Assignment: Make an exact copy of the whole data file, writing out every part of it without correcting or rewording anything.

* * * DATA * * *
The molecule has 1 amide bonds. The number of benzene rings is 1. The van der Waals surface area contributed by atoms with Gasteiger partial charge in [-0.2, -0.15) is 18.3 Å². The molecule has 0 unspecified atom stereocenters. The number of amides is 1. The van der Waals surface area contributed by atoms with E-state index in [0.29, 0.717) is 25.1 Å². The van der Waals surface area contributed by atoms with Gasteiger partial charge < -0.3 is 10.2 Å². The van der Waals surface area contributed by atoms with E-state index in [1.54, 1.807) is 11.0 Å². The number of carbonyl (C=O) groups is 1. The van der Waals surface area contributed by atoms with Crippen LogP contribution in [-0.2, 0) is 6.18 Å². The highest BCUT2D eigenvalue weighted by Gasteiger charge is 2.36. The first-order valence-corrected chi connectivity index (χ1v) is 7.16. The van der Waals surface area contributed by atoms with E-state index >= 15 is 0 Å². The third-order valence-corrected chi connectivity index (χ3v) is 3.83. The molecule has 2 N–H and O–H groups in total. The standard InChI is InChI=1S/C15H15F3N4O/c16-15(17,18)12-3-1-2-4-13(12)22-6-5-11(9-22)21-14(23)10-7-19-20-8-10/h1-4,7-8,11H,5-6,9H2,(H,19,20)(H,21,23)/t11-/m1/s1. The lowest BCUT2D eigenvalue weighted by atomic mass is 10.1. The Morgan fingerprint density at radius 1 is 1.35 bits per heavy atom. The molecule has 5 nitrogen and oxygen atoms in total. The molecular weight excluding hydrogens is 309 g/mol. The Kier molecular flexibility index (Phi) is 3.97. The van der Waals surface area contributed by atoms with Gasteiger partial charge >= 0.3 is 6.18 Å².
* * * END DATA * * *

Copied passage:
The molecule has 1 amide bonds. The number of benzene rings is 1. The van der Waals surface area contributed by atoms with Gasteiger partial charge in [-0.2, -0.15) is 18.3 Å². The molecule has 0 unspecified atom stereocenters. The number of amides is 1. The van der Waals surface area contributed by atoms with E-state index in [0.29, 0.717) is 25.1 Å². The van der Waals surface area contributed by atoms with Gasteiger partial charge < -0.3 is 10.2 Å². The van der Waals surface area contributed by atoms with E-state index in [1.54, 1.807) is 11.0 Å². The number of carbonyl (C=O) groups is 1. The van der Waals surface area contributed by atoms with Crippen LogP contribution in [-0.2, 0) is 6.18 Å². The highest BCUT2D eigenvalue weighted by Gasteiger charge is 2.36. The first-order valence-corrected chi connectivity index (χ1v) is 7.16. The van der Waals surface area contributed by atoms with E-state index >= 15 is 0 Å². The third-order valence-corrected chi connectivity index (χ3v) is 3.83. The molecule has 2 N–H and O–H groups in total. The standard InChI is InChI=1S/C15H15F3N4O/c16-15(17,18)12-3-1-2-4-13(12)22-6-5-11(9-22)21-14(23)10-7-19-20-8-10/h1-4,7-8,11H,5-6,9H2,(H,19,20)(H,21,23)/t11-/m1/s1. The lowest BCUT2D eigenvalue weighted by atomic mass is 10.1. The Morgan fingerprint density at radius 1 is 1.35 bits per heavy atom. The molecule has 5 nitrogen and oxygen atoms in total. The molecular weight excluding hydrogens is 309 g/mol. The Kier molecular flexibility index (Phi) is 3.97. The van der Waals surface area contributed by atoms with Gasteiger partial charge >= 0.3 is 6.18 Å².